Greater Spotted Eagles and more..

On Saturday I made my usual visit to Wild Duck Lake.  Starting at Ma Chang, it was soon obvious that there were no Oriental Plovers on site..  It’s been an incredible spring for this bird and a joy to see so many pass through Ma Chang but I guess the run of seeing these birds had to end sometime.  After daydreaming a bit about where they are now and wishing them well for a successful breeding season, I focused on the birds that were here – a few Richard’s Pipits, singing Asian Short-toed Larks, Little Ringed Plovers and flock after flock of Little Buntings…  many of which were singing.  A great sight and sound.

Little Bunting singing. Flocks of these gorgeous birds were a feature of Saturday at Ma Chang.

The excursion out to the yurts, as on Tuesday, produced lots of pipits and wagtails, with Eastern Yellow Wagtail the most numerous.  I saw both macronyx and tschutschensis subspecies.

Eastern Yellow Wagtail ssp tschutschensis, Ma Chang, 5 May 2012

There were a few Citrine Wagtails around, including this stunning male which posed on a fence post..

Citrine Wagtail (male), Ma Chang, 5 May 2012

The pipits were mostly Red-throated and one, in particular, was very red – almost a Red-breasted Pipit!

Red-throated Pipit (presumed male), Ma Chang, 5 May 2012

A few Little Terns were patrolling the reservoir with many Common Terns (of the ssp longipennis) and a pair of Whiskered Terns but wildfowl was very thin on the ground (no Ruddy Shelduck for the first time this year).  The walk back produced a ‘Swintailed” Snipe which I flushed from a dry-ish verge.  The call was very distinctive – dryer and less ‘squelchy’ than Common Snipe – and the bird lacked the warm tones of Common Snipe in flight.  Swinhoe’s and Pin-tailed Snipe are currently unidentifiable in the field unless one can see well and count the tail feathers..  hence the term “Swin-tailed” Snipe.

A check of the reservoir proper produced single pairs of Ferruginous Duck and Garganey and a group of Oriental Pratincoles arrived noisily from the east.  A male Eastern Marsh Harrier spooked both the few remaining Pallas’s Reed Buntings and the newly arrived Siberian Stonechats.  The walk back produced a splendid singing male Black-faced Bunting, Chinese Blackbird (my first at this site), several Pallas’s Warblers and a handful of Red-throated Flycatchers.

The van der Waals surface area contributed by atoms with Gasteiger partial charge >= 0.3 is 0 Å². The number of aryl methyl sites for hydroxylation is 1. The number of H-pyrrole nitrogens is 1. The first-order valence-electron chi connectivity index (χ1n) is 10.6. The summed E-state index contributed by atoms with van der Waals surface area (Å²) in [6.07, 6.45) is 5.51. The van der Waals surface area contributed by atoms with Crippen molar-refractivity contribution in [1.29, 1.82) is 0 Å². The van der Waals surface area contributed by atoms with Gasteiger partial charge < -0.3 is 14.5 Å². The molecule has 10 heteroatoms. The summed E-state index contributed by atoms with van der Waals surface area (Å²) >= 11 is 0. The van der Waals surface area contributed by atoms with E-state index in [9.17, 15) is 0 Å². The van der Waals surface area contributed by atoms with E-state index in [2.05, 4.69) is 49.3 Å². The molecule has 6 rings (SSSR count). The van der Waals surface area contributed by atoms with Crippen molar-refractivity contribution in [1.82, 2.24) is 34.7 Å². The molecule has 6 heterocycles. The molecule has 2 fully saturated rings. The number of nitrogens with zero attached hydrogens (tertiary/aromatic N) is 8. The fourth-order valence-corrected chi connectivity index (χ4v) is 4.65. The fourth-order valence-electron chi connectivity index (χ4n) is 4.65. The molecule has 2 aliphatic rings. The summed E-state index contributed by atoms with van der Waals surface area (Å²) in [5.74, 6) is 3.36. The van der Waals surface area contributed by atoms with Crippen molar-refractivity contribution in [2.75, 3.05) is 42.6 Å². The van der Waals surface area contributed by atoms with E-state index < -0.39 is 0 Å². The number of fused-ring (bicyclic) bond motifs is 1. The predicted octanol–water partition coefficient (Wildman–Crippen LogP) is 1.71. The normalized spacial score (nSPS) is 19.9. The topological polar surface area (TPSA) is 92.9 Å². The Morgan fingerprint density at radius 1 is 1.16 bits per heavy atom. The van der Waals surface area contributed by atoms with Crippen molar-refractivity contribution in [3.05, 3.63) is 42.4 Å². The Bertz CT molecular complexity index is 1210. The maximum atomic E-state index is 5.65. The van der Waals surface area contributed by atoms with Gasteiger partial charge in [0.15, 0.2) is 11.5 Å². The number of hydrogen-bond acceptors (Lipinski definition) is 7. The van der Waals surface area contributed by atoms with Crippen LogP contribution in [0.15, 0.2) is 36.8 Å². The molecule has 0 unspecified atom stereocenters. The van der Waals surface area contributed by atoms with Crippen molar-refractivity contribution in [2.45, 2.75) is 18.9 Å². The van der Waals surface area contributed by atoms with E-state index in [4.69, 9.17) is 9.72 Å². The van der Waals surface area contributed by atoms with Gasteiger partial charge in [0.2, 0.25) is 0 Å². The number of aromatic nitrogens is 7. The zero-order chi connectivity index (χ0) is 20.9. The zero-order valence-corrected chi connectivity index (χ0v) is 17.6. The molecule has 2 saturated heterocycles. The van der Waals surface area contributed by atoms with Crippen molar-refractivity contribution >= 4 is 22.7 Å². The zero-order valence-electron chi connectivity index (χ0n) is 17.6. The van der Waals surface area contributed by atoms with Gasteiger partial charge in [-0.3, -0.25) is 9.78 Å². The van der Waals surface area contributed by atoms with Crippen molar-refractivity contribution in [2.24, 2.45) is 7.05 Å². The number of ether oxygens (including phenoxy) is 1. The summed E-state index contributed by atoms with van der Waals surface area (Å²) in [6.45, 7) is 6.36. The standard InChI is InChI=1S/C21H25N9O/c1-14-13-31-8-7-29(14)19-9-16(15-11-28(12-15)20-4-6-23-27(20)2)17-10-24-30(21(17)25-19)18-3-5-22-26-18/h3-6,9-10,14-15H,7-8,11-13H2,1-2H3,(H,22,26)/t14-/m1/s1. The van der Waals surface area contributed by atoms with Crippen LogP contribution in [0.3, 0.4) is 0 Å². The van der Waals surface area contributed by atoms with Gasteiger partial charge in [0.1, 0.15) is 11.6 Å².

As the day warmed up, I sensed it was going to be a good raptor day and, as I arrived at Yeyahu, it was with anticipation that I headed out to ‘eagle field’.  Sure enough, after only a few minutes, I caught sight of an eagle and, setting up the telescope, I was able to confirm its identity as a Greater Spotted.  Nice.  Then a second bird appeared and the two interacted for a while before heading east.  As I watched them fly purposefully towards the mountains, I saw a group of white, long-necked birds soaring high…  spoonbills!  There was no chance of identifying them to species but they were probably Eurasian (Black-faced is extremely rare in Beijing).

As I continued to walk towards the reservoir, I was constantly flushing groups of Little Buntings.. they were everywhere.  I was frequently scanning the skies for more raptors and very soon I was watching another Greater Spotted Eagle.. this time quite a ragged older bird.  Setting up the telescope, I soon found a large bird through the eyepiece but, as it banked, I realised it was rather white and was clearly a different bird – Oriental Stork!!  That’s a rare bird in Beijing, especially in May.  As I was watching it, the Greater Spotted Eagle came into the same ‘scope view and, although distant, I watched these two birds soaring on the same thermal for a couple of minutes before the stork headed east.

Oriental Stork with Greater Spotted Eagle, Yeyahu NR, 5 May 2012
One of the three Greater Spotted Eagles, Yeyahu NR, 5 May 2012
Greater Spotted Eagle with apparent pale leading edge to the underwing. I haven’t seen this plumage characteristic on Gtr Spotted Eagles before. Yeyahu NR, 5 May 2012

Not long after these sightings, I looked up again (my neck was beginning to ache at this point!) and saw another bird soaring high.. this time a Black Stork..!  It followed the same line as the Oriental White Stork from before and soon disappeared to the east…  next stop Beidaihe!

A couple of Japanese Quails were singing as I approached the tower at the reservoir edge and it was here that I was surprised to find a group of 10 Ferruginous Ducks…  this duck used to be rare in Beijing but in recent years numbers have increased..  this flock could represent the highest Beijing count.